COVINGTON, Ky. - If the Great American Cleanup last Saturday put you in the mood for outdoors “activism,” this coming Saturday presents another opportunity:
About 75 trees need to be planted along streets in Latonia, and the City and its Urban Forestry Board are recruiting volunteers.
The event takes place from 9 a.m. to noon, and volunteers will meet ahead of time (see below) for donuts and instruction, said Rob Farrell, a member of the board.
“Latonia has been previously identified as having a glaring need for street trees, which provide all sorts of environmental and aesthetic benefits,” Farrell said. “By continuing with our goal of planting the right tree in the right place, we hope to improve the quality of life of our neighborhoods, one planting at a time.”
For inspiration, we’re providing a list of reasons to show up Saturday:
- You like to play in dirt and need exercise.
- Moonrise Doughnuts and coffee from the soon-to-open Bluegrass Barn (next to Goodtimers II pub on Decoursey Avenue).
- Your neighbors are cool - hang with them.
- #LoveTheCov isn’t just a slogan but a call to action.
- In this era of vitriol and turmoil, we all want to do something positive and helpful.
- Spring mornings are best enjoyed outside.
- You’re curious about the “right tree/right place” philosophy, and the species that will replace the much-maligned Bradford pear.
- You appreciate clean air and shade, and blacktop and concrete look better with shades of green.
- Your family volunteers together (and your kids need service hours at school).
Trees will be planted on Lincoln Avenue from Daniels Street to Decoursey Avenue, and up to a block along intersecting streets.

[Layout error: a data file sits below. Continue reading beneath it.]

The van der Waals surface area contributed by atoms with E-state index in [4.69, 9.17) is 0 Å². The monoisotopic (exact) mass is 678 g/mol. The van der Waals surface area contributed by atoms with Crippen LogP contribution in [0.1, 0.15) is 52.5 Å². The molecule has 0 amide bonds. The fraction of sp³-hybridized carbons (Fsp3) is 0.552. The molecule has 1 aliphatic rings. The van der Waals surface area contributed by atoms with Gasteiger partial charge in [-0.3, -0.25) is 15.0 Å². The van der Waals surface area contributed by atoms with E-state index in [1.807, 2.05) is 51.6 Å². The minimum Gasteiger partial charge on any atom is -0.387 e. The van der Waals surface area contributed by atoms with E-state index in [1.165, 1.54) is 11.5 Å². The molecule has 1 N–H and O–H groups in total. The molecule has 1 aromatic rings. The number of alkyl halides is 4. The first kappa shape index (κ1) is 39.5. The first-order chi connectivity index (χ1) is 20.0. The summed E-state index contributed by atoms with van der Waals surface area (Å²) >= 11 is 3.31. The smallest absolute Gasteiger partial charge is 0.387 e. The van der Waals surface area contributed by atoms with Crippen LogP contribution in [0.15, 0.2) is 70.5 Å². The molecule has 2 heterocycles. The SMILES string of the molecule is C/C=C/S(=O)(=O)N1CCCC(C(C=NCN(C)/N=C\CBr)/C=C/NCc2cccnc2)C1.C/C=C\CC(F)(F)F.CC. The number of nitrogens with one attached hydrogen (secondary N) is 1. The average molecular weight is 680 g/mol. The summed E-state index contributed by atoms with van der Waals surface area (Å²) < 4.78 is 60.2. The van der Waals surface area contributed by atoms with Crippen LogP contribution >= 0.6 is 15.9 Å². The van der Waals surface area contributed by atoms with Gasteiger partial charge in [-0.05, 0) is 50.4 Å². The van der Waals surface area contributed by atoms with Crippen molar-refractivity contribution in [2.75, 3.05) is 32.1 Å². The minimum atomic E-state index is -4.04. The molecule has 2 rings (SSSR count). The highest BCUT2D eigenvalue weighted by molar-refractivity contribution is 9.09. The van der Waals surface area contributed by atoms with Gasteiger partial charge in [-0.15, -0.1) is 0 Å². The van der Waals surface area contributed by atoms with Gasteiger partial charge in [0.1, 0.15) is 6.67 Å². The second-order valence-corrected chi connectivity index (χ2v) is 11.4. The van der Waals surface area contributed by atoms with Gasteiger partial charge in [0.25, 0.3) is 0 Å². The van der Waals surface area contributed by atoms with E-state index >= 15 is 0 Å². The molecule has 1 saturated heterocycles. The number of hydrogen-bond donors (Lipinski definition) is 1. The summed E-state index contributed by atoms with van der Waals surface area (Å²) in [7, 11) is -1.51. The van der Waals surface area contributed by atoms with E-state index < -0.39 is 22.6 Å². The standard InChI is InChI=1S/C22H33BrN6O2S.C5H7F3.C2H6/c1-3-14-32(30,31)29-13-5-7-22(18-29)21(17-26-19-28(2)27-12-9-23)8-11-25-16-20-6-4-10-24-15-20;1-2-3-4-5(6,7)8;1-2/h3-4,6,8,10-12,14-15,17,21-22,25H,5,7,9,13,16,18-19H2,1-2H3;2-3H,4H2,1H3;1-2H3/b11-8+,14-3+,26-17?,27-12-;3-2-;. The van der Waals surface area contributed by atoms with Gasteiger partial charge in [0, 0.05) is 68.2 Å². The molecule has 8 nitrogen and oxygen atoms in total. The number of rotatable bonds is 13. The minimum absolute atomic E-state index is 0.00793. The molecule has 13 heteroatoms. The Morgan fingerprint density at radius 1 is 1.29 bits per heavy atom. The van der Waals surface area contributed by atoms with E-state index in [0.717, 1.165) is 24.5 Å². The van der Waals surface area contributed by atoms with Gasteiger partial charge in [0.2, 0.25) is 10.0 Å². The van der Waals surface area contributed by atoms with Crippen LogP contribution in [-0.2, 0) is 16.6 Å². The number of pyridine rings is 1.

The Forestry Division has selected a variety of species to be planted depending on their eventual size, including Black gum, paperbark maple, yellowwood, Allegheny serviceberry, and Kwanzan cherry.
Experts say streetscape trees provide a high return on investment, since they clean the air of pollution, lessen the storm water going into combined sewer systems, and increase property values by providing beauty and shade.
National studies also show lesser-known spin-off benefits: In “greener” neighborhoods, asthma rates for children and obesity rates are lower, people are less likely to call in sick to work, noise levels and “aggressive’ crime rates are lower, fewer traffic accidents occur, shaded pavement lasts longer, residents like where they’re living more, and temperatures are lower.
Volunteers should meet at 8:30 a.m. in the parking lot at 36th Street and Lincoln Avenue behind Holy Cross Church.
Wear sturdy footwear and clothes that can get dirty. If you have gloves and a shovel, bring them, but extras will be available. No special expertise is needed: Experts and experienced volunteers will demonstrate proper tree-planting technique.
Volunteers are encouraged to register HERE.
# # #